Tuberculosis comorbidity with communicable and non-communicable diseases: integrating health services and control efforts.


Marais, BJ; Lönnroth, K; Lawn, SD; Migliori, GB; Mwaba, P; Glaziou, P; Bates, M; Colagiuri, R; Zijenah, L; Swaminathan, S; Memish, ZA; Pletschette, M; Hoelscher, M; Abubakar, I; Hasan, R; Zafar, A; Pantaleo, G; Craig, G; Kim, P; Maeurer, M; Schito, M; Zumla, A; (2013) Tuberculosis comorbidity with communicable and non-communicable diseases: integrating health services and control efforts. The Lancet infectious diseases, 13 (5). pp. 436-48. ISSN 1473-3099 DOI: https://doi.org/10.1016/S1473-3099(13)70015-X

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Abstract

Recent data for the global burden of disease reflect major demographic and lifestyle changes, leading to a rise in non-communicable diseases. Most countries with high levels of tuberculosis face a large comorbidity burden from both non-communicable and communicable diseases. Traditional disease-specific approaches typically fail to recognise common features and potential synergies in integration of care, management, and control of non-communicable and communicable diseases. In resource-limited countries, the need to tackle a broader range of overlapping comorbid diseases is growing. Tuberculosis and HIV/AIDS persist as global emergencies. The lethal interaction between tuberculosis and HIV coinfection in adults, children, and pregnant women in sub-Saharan Africa exemplifies the need for well integrated approaches to disease management and control. Furthermore, links between diabetes mellitus, smoking, alcoholism, chronic lung diseases, cancer, immunosuppressive treatment, malnutrition, and tuberculosis are well recognised. Here, we focus on interactions, synergies, and challenges of integration of tuberculosis care with management strategies for non-communicable and communicable diseases without eroding the functionality of existing national programmes for tuberculosis. The need for sustained and increased funding for these initiatives is greater than ever and requires increased political and funder commitment.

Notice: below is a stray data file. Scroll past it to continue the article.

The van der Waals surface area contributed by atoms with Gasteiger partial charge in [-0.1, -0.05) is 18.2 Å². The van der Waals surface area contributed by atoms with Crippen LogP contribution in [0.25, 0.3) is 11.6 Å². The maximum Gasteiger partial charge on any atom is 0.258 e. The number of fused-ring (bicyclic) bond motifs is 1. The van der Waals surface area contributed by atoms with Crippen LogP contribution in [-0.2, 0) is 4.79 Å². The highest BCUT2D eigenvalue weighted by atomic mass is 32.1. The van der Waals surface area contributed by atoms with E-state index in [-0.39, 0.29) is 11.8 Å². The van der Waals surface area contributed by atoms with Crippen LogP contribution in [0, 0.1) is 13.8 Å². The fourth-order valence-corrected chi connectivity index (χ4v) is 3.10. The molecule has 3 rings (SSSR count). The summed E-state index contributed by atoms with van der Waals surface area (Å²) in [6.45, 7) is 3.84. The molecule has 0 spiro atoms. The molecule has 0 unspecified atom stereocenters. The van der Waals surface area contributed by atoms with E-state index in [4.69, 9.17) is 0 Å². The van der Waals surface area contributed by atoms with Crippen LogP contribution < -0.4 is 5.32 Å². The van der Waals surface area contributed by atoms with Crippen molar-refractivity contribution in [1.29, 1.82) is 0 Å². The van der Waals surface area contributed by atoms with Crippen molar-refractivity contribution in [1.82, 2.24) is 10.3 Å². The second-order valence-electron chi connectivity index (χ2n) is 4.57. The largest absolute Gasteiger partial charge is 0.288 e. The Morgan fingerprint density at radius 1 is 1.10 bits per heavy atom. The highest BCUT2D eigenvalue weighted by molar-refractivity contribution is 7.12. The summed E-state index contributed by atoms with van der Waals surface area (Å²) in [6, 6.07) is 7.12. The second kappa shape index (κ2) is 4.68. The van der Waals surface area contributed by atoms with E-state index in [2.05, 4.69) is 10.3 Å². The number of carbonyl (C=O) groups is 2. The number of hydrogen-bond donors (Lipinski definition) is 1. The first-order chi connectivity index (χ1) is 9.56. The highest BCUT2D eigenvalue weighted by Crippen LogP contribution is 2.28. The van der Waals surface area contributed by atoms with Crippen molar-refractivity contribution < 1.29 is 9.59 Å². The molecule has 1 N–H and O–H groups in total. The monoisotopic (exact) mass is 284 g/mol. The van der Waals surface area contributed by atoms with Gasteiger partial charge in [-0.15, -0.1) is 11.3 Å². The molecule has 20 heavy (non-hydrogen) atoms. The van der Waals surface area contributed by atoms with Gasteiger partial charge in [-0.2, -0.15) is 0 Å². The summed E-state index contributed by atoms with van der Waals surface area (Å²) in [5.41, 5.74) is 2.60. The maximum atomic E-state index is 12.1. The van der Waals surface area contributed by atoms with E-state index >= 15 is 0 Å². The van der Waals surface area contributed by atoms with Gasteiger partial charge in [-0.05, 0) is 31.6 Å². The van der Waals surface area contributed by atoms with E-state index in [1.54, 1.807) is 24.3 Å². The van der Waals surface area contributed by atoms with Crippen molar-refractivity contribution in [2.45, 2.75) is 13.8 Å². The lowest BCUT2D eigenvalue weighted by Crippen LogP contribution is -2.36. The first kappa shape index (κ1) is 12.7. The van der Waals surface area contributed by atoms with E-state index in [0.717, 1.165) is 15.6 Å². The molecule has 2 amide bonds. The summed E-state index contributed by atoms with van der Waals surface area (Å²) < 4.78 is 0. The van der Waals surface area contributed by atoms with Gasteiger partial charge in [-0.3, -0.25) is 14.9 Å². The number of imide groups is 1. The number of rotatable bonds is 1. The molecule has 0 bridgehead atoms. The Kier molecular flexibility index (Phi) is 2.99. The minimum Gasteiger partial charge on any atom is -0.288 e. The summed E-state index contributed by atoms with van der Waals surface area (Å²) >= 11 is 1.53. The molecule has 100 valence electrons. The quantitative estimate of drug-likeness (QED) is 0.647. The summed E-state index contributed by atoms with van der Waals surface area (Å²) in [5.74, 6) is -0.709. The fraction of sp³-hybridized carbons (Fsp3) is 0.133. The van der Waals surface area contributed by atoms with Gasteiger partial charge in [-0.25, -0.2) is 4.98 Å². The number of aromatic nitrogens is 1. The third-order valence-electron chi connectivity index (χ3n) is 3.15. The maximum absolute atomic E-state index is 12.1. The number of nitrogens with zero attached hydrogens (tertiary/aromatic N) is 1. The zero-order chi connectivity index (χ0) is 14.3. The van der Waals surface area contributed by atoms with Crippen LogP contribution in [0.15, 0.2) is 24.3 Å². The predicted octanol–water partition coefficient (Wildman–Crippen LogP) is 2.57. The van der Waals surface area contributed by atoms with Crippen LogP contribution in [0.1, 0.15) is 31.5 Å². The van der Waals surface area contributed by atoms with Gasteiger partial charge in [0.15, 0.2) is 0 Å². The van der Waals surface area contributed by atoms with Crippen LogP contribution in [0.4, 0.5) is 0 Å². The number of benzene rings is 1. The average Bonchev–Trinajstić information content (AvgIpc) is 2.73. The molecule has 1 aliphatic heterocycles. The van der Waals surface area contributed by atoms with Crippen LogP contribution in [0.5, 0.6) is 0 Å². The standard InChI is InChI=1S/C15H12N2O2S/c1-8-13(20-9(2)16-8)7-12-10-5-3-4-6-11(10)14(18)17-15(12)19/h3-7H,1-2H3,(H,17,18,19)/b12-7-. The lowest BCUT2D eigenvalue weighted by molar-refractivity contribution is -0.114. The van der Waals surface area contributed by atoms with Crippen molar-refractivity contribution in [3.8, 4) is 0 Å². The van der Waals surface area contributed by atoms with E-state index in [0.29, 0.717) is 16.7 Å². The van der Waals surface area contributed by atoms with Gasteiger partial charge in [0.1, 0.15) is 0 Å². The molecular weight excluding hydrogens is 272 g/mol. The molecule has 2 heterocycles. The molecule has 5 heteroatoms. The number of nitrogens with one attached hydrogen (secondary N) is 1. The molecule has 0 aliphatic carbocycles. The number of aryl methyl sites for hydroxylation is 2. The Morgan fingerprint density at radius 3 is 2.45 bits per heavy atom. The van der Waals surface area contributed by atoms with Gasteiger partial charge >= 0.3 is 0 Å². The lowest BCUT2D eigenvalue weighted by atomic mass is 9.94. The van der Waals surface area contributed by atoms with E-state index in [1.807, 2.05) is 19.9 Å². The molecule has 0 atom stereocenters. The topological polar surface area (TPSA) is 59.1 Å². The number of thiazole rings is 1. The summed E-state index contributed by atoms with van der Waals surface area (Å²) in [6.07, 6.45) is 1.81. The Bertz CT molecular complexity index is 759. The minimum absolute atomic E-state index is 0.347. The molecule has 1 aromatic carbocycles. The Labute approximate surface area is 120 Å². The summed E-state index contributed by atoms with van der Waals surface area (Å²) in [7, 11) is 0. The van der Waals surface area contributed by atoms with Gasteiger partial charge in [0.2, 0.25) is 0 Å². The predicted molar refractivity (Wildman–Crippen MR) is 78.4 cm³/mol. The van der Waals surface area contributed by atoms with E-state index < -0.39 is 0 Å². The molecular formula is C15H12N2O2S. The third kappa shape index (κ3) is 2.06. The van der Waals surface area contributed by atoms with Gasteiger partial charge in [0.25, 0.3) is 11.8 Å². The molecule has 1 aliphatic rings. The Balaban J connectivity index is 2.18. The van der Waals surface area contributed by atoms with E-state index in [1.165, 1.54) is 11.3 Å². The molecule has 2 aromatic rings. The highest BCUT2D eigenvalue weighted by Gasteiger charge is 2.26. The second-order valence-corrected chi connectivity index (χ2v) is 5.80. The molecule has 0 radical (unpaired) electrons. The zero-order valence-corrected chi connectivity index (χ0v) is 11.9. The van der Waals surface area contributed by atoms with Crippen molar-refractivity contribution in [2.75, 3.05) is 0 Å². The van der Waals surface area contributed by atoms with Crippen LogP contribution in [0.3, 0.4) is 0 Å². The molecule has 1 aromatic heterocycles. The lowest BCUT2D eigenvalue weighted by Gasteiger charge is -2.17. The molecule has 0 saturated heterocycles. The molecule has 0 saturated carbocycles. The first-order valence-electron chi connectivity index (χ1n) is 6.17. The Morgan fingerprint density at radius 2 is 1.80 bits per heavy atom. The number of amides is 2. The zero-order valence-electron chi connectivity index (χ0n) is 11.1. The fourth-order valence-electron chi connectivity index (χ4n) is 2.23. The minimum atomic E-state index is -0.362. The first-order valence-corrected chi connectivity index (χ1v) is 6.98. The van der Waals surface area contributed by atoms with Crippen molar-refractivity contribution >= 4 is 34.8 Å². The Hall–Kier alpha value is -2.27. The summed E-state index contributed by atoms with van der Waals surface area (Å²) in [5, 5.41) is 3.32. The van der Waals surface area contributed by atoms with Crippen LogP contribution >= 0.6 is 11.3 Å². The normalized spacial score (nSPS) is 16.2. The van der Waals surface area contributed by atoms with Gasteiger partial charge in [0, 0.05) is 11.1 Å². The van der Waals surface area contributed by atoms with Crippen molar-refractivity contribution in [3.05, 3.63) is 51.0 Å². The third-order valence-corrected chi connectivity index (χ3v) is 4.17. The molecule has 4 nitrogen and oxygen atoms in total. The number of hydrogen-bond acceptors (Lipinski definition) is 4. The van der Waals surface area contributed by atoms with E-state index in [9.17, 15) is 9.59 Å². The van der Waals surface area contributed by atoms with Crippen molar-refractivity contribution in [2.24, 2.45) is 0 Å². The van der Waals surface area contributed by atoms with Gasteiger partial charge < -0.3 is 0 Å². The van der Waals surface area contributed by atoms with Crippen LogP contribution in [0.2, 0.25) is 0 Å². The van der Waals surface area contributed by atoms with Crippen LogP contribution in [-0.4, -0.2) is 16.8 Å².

Item Type: Article
Faculty and Department: Faculty of Infectious and Tropical Diseases > Dept of Clinical Research
Research Centre: TB Centre
PubMed ID: 23531392
Web of Science ID: 319534400026
URI: http://researchonline.lshtm.ac.uk/id/eprint/1035823

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